The mayor threat come from online banking, with the likes of Ikano bank6, that cut
cost by only being present online. Another huge threat, that’s maybe more of a general
technology, but still used in practise as a mobile technology is Bitcoin7 and other cryptocur-
rencies. These online currencies do not involve the traditional banking world, and thereby
eliminates them and the whole foundation the economy is built on.
5 How should McDonald and Brown respond to the LOB
managers’ request to include more functions in the bank’s
mobile app?
After we have seen that mobile technology will oer immense opportunities and fast-paced
developments in the future of the banking industry, we will now discuss how Jen McDonald,
head of Bank of America Corporation’s (BofA) and Douglas Brown, senior vice president,
Mobile Product Development should respond to the line-of-business managers’ request to
include more functions in the bank’s mobile app. The case of Bank of America displays
three potential outcomes:
Refuse to add complexity to BofA’s app
Build new apps
Increase functionality of BofA’s app
6https://ikanobank.com/, accessed November 17st , 2017
7https://www.bitcoin.com/, accessed November 17st , 2017
With regard to the possibilities mobile technology oers and trends shifting customers
attention more and more to mobile devices, refusing to add complexity to BofA’s app could
seriously harm their business. As banking customers always carry around their mobile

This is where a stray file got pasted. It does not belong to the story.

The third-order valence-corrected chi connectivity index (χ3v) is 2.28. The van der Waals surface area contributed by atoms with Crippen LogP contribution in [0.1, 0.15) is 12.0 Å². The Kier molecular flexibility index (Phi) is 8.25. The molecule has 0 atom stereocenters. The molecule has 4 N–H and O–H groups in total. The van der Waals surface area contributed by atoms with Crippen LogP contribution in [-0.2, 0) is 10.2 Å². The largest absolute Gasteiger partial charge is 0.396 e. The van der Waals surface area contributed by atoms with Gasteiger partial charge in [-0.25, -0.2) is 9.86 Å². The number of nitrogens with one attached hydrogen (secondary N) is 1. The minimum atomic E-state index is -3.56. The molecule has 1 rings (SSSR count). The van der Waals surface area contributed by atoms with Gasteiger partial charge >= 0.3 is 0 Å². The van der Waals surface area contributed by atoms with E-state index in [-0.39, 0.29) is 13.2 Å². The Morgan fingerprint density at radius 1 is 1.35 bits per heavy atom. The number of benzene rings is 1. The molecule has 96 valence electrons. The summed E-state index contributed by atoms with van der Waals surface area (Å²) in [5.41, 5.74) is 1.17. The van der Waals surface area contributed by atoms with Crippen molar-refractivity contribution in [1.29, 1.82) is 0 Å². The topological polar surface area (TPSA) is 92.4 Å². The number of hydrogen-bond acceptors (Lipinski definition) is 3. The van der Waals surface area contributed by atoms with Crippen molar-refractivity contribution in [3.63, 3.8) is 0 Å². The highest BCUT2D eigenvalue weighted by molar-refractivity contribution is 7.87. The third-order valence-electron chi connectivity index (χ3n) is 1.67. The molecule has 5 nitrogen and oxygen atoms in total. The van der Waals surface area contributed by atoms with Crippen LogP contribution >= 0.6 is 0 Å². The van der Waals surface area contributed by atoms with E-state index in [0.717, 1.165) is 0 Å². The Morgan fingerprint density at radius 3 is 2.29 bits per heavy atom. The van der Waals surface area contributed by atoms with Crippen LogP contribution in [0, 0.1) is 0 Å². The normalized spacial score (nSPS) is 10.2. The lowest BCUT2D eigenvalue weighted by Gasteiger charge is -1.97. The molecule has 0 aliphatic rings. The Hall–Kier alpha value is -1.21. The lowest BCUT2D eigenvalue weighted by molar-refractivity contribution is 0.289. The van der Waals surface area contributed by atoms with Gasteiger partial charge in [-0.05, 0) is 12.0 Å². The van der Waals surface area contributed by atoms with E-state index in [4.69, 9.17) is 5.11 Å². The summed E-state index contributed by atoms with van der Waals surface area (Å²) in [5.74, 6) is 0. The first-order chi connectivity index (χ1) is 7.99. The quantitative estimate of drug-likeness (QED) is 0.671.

devices, they also require accessing their bank account, making transactions or managing
their portfolio independently from the branch bank. For instance, research from PWC has
shown that almost 70% of Gen Y are currently using mobile banking services8. Therefore,
we consider a refusal of more functions as the last choice of Bank of America. The second
case suggests to build new apps with dierent functions for dierent target groups in order
to provide a more customized solution to users. But how many apps do we already have
installed on our mobile devices? And deinstalled it one week after? As digital solutions
expand rapidly many users seem to drown in an increasingly high supply of new applications
which all state to be the perfect value proposition. Thus, a variation of apps could confuse
customer rather than simplifying their banking needs with customized solutions. As a
conclusion, we recommend to bundle all needs of BofA’s users in one app and hereby
increase its functionality. We have seen that user numbers of smartphones are still rapidly
increasing and people are getting more and more condent with mobile banking. It is
obvious that the future of banking will shift to our mobile devices. Moreover, fast-paced
FinTechs acquire new markets and could harm the business of major corporations if they do
not adapt to innovative, disruptive technologies. Consequently, major corporations should
use their established position in the market and their nancial resources to adapt to such
technical changes. For example, Bank of America could invest in outstanding developers to
compensate complexity within the app with a user-friendly interface.
tipping-point.pdf, accessed November 21st , 2017

Categories: Industry